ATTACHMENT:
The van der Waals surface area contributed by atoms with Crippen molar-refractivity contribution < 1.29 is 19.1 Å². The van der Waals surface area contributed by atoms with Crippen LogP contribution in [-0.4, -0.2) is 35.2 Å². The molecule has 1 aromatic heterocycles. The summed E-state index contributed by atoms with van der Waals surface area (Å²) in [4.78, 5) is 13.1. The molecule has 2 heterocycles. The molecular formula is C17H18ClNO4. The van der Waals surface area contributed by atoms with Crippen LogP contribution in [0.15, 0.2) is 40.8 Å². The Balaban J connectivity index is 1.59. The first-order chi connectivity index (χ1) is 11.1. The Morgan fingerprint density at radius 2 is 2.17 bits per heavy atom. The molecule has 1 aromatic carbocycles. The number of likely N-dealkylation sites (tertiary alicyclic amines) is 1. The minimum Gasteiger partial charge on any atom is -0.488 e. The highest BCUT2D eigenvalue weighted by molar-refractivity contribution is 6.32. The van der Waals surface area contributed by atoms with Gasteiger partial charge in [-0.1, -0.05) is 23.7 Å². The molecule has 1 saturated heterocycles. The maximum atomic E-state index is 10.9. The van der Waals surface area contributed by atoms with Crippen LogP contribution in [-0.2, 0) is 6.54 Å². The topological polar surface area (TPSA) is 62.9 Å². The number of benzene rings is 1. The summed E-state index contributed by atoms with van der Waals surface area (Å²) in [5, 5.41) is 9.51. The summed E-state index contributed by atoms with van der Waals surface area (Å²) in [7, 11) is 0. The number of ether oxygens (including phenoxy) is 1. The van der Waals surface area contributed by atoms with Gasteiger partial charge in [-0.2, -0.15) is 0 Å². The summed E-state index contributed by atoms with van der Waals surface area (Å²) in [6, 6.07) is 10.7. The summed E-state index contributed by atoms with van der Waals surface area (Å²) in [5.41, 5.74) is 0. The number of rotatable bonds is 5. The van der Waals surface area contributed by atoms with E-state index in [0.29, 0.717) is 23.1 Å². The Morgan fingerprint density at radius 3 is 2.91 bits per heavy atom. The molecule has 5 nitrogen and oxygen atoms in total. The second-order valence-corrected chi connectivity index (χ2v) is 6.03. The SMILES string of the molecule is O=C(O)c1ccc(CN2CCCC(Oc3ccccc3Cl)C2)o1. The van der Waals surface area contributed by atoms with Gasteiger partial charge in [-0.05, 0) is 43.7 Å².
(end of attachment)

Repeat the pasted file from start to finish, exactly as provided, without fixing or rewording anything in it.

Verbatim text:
The van der Waals surface area contributed by atoms with Crippen molar-refractivity contribution < 1.29 is 19.1 Å². The van der Waals surface area contributed by atoms with Crippen LogP contribution in [-0.4, -0.2) is 35.2 Å². The molecule has 1 aromatic heterocycles. The summed E-state index contributed by atoms with van der Waals surface area (Å²) in [4.78, 5) is 13.1. The molecule has 2 heterocycles. The molecular formula is C17H18ClNO4. The van der Waals surface area contributed by atoms with Crippen LogP contribution in [0.15, 0.2) is 40.8 Å². The Balaban J connectivity index is 1.59. The first-order chi connectivity index (χ1) is 11.1. The Morgan fingerprint density at radius 2 is 2.17 bits per heavy atom. The molecule has 1 aromatic carbocycles. The number of likely N-dealkylation sites (tertiary alicyclic amines) is 1. The minimum Gasteiger partial charge on any atom is -0.488 e. The highest BCUT2D eigenvalue weighted by molar-refractivity contribution is 6.32. The van der Waals surface area contributed by atoms with Gasteiger partial charge in [-0.1, -0.05) is 23.7 Å². The molecule has 1 saturated heterocycles. The maximum atomic E-state index is 10.9. The van der Waals surface area contributed by atoms with Crippen LogP contribution in [-0.2, 0) is 6.54 Å². The topological polar surface area (TPSA) is 62.9 Å². The number of benzene rings is 1. The summed E-state index contributed by atoms with van der Waals surface area (Å²) in [5, 5.41) is 9.51. The summed E-state index contributed by atoms with van der Waals surface area (Å²) in [7, 11) is 0. The number of ether oxygens (including phenoxy) is 1. The van der Waals surface area contributed by atoms with Gasteiger partial charge in [-0.2, -0.15) is 0 Å². The summed E-state index contributed by atoms with van der Waals surface area (Å²) in [6, 6.07) is 10.7. The summed E-state index contributed by atoms with van der Waals surface area (Å²) in [5.41, 5.74) is 0. The number of rotatable bonds is 5. The van der Waals surface area contributed by atoms with E-state index in [0.29, 0.717) is 23.1 Å². The Morgan fingerprint density at radius 3 is 2.91 bits per heavy atom. The molecule has 5 nitrogen and oxygen atoms in total. The second-order valence-corrected chi connectivity index (χ2v) is 6.03. The SMILES string of the molecule is O=C(O)c1ccc(CN2CCCC(Oc3ccccc3Cl)C2)o1. The van der Waals surface area contributed by atoms with Gasteiger partial charge in [-0.05, 0) is 43.7 Å².